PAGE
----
The widespread use of the English language in the nations now known as Singapore and Malaysia derives from the period of British colonial rule, which began in the 1820s. According to the "Brief History of Singaporean and Malaysian English," which appears in the 1997 edition of The Times-Chambers Essential English Dictionary, which draws upon Gupta's work listed below, English "was seen as the gateway to membership of the elite under the colonial government," and within a decade of the extension of the British Empire to include this area of South Asia, "Schools using English as their medium for teaching had already been established" (vi). Many of the first students at these schools were Eurasians, who spoke English at home, but Chinese students also attended in significantly large numbers. "The language common to all these children would have been Bazaar Malay or Baba Malay," which has therefore done much to shape informal Singaporean and Malaysian English.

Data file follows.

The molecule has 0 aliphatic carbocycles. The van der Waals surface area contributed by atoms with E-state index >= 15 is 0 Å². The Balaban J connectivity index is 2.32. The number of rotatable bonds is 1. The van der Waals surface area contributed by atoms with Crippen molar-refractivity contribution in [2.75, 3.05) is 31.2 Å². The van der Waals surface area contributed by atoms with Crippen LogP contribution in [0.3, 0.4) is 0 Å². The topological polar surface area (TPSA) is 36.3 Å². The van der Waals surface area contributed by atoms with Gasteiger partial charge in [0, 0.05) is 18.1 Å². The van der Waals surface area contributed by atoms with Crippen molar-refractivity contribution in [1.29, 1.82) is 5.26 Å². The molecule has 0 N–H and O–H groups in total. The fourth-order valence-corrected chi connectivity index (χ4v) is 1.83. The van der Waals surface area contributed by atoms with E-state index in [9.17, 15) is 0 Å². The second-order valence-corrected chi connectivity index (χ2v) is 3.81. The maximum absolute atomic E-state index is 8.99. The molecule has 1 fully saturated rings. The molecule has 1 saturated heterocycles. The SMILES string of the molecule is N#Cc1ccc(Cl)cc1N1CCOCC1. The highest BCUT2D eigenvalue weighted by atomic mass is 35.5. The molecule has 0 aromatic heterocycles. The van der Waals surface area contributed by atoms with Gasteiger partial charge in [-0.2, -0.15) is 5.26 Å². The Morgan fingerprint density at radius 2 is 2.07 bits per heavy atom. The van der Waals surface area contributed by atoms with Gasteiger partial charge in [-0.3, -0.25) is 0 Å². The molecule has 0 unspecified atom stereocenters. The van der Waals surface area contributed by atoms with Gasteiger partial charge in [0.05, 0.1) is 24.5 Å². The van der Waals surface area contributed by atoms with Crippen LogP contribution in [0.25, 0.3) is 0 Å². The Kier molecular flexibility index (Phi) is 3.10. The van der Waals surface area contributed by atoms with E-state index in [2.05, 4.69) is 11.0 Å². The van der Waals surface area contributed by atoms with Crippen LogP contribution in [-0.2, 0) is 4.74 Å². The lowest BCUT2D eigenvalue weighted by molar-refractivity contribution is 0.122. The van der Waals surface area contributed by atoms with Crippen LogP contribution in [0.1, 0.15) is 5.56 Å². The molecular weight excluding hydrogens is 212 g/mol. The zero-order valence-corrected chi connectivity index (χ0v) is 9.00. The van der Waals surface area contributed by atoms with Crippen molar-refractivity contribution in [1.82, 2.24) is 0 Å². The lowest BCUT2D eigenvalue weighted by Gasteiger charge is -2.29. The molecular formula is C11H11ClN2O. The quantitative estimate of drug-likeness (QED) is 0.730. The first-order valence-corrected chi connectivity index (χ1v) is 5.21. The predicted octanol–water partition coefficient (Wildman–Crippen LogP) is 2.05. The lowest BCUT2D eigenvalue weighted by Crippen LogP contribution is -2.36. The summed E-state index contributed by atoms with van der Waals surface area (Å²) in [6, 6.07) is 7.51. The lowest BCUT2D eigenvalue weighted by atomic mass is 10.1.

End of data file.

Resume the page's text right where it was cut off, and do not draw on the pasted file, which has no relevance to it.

As time went on, more Chinese who spoke Cantonese or Hokkien as their native tongue attended these English-language schools, and by the end of the nineteenth century and beginning of the twentieth, Chinese and Indian girls also enrolled, as did a number of Malay speakers. "From the early part of the 20th century, therefore, English was beginning to be used as a native language by the children of those who had attended English-medium schools (especially the Straits Chinese and middle-class Indians" (vi).
The Times-Chambers Essential English Dictionary (TCEED2). 2nd edition. Singapore: Federal Publications/Chambers-Harrap, 1997.
Gupta, Anthea Fraser. The Step-Tongue: Children's English in Singapore. Clevedon: Multilingual Matters, 1994.